Peterborough MP Fiona Onasanya tells court she was ‘betrayed’ by her brother

Peterborough MP Fiona Onasanya told a court she was ‘betrayed’ by her desperate brother who sacrificed her to save his own licence.

Labour MP Onasanya, 35, is said to have claimed a Russian man was behind the wheel of her Nissan Micra when it was caught doing 41mph in a 30pmh zone in a Cambridgeshire village.

Fiona Onasanya

Fiona Onasanya

But the nominated driver was over 1,000 miles away in his homeland with his parents, the Old Bailey has heard.

Ms Onasanya’s former campaign communications manager told jurors the MP visited his home on the same road as the speed camera the night it was triggered.

Her younger brother Festus, 33, has admitted three charges of perverting the course of justice in relation to supplying false details while nominating a driver on three separate Notices of Intended Prosecution (NIP) for speeding offences – including the one sent to her.

Giving evidence, Ms Onasanya told jurors that since her first trial last month her sibling told her he was behind the wheel on the evening of 24 July last year.

The politician claimed she visited the DeFeos in the afternoon and said that Festus admitted to her that he took her car out later that evening and coincidentally happened to drive it along the very same road.

She added that he then forged her signature on the paperwork when she left the form at her mother’s address to cover the whole thing up.

Jurors heard Ms Onasanya mistakenly believed she was in London at the time of the offence and left the form with her mother for her or her brother to complete as they would have likely been driving her car.

‘He let you, his elder sister, an MP, go through the indignity of being interviewed under caution by the police?’ prosecutor David Jeremy QC asked her of her account.

When she replied ‘yes’, he continued: ‘He allowed you to be charged with perverting the course of justice in May 2018 without telling you what he had done, and he has caused you the strain and public humiliation of prosecution at this court for an offence of which you are entirely innocent?

‘That is what Festus has done if you are telling the truth?’

Ms Onasanya repeatedly agreed, saying: ‘I know.’

Mr Jeremy carried on: ‘He’s done these terrible things to you to save three points on his licence?’

The MP replied: ‘He thought that he would lose his licence because he had nine points and if he lost his licence he would lose his income and if he lost his income he would not have been able to pay the rent for his house.’

Mr Jeremy asked her what she would have done if Festus had approached her at the beginning of it all and told her ‘I have got this scheme to avoid being prosecuted’ for speeding and using his phone behind the wheel.

‘I would have been very shocked, amazed and really disappointed,’ Ms Onasanya told jurors.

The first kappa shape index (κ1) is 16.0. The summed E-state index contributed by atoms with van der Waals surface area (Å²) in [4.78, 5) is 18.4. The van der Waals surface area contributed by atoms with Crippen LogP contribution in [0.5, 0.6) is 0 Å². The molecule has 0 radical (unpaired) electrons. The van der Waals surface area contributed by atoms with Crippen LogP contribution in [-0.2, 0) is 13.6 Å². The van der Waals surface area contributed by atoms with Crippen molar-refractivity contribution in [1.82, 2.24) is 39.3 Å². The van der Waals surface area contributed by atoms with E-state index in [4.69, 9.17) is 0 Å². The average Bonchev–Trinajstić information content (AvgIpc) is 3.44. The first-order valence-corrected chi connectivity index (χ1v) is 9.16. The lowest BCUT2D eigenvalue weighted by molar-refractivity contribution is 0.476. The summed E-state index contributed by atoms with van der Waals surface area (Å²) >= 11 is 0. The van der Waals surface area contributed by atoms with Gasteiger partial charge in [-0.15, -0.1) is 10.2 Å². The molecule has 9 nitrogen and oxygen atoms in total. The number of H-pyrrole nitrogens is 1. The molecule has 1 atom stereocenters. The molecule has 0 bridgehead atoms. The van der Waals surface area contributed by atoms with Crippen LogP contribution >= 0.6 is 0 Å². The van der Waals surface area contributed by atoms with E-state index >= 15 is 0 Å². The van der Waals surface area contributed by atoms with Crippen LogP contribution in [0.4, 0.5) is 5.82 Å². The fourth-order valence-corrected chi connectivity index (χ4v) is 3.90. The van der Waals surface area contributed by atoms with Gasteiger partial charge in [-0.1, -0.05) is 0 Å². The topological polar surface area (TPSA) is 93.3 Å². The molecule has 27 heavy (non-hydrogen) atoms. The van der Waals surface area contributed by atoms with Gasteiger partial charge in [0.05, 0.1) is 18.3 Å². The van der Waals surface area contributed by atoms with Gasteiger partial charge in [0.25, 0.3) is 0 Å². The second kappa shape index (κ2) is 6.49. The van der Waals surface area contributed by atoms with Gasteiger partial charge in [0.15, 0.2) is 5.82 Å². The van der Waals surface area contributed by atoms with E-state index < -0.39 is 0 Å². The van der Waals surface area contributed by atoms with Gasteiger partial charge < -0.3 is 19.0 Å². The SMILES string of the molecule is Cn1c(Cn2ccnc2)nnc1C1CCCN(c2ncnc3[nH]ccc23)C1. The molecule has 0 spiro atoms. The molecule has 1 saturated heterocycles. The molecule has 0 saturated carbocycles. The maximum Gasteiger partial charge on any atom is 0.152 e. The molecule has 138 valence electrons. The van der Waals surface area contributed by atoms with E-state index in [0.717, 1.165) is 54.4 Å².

She confirmed that Festus knew she was ‘a public figure with a reputation at stake which he was putting at risk’ but told jurors her brother said it was a case of ‘desperate times take desperate measures’.

‘He couldn’t afford to lose his licence,’ she repeated.

Asked how he could expect to get away with it without her knowledge, she pointed to his other guilty pleas, replying: ‘Because he had done it before.’

Mr Jeremy suggested Festus had ‘betrayed’ and ‘manipulated’ her if her story was true.

‘Yes,’ she agreed.

But the prosecutor contrasted the achievements of ‘the star of the family’, the ‘ruthlessly ambitious’ politician, and Festus, the delivery driver who left school before completing his GCSEs.

‘You’re not Festus’ victim are you?’ Mr Jeremy continued.

‘He hasn’t sacrificed you for three points on his licence, has he?

‘He hasn’t used you – you’ve been using him, haven’t you?

‘If you are telling the truth, what Festus has done is much worse than just trying to avoid points on his licence, isn’t it?

‘He has committed forgery, a criminal offence in itself.

‘Much worse than that, he’s put an entirely innocent person at risk of being convicted of perverting the course of justice?’

Ms Onasanya confirmed she risks ‘losing her career as an MP and being struck off the roll of solicitors’.

‘It’s much, much worse,’ she added.

Mr Jeremy then suggested the MP had used Festus ‘and his dishonest scheme’ to avoid three points on her own licence.

But Ms Onasanya replied that it would have had ‘no bearing’ on her career either as an MP or a solicitor.

‘What you have done is so much worse than using his scheme,’ Mr Jeremy suggested.

‘What you have done is create a story that makes his crimes so much worse and you have done it to try and get yourself acquitted of this charge.

‘You have sacrificed your own brother, haven’t you?’

Ms Onasanya replied: ‘No.’

The prosecutor accused her of ‘inventing the conversation’ with her brother ‘to cover up one of the problems’ of her evidence at the first trial in which she conceded she may have been driving.

She added on that occasion that, if it was her behind the wheel at the time the camera was activated, she would have been both speeding and using her phone at the same time.

The MP, from Peterborough, denies one count of perverting the course of justice.

The trial continues.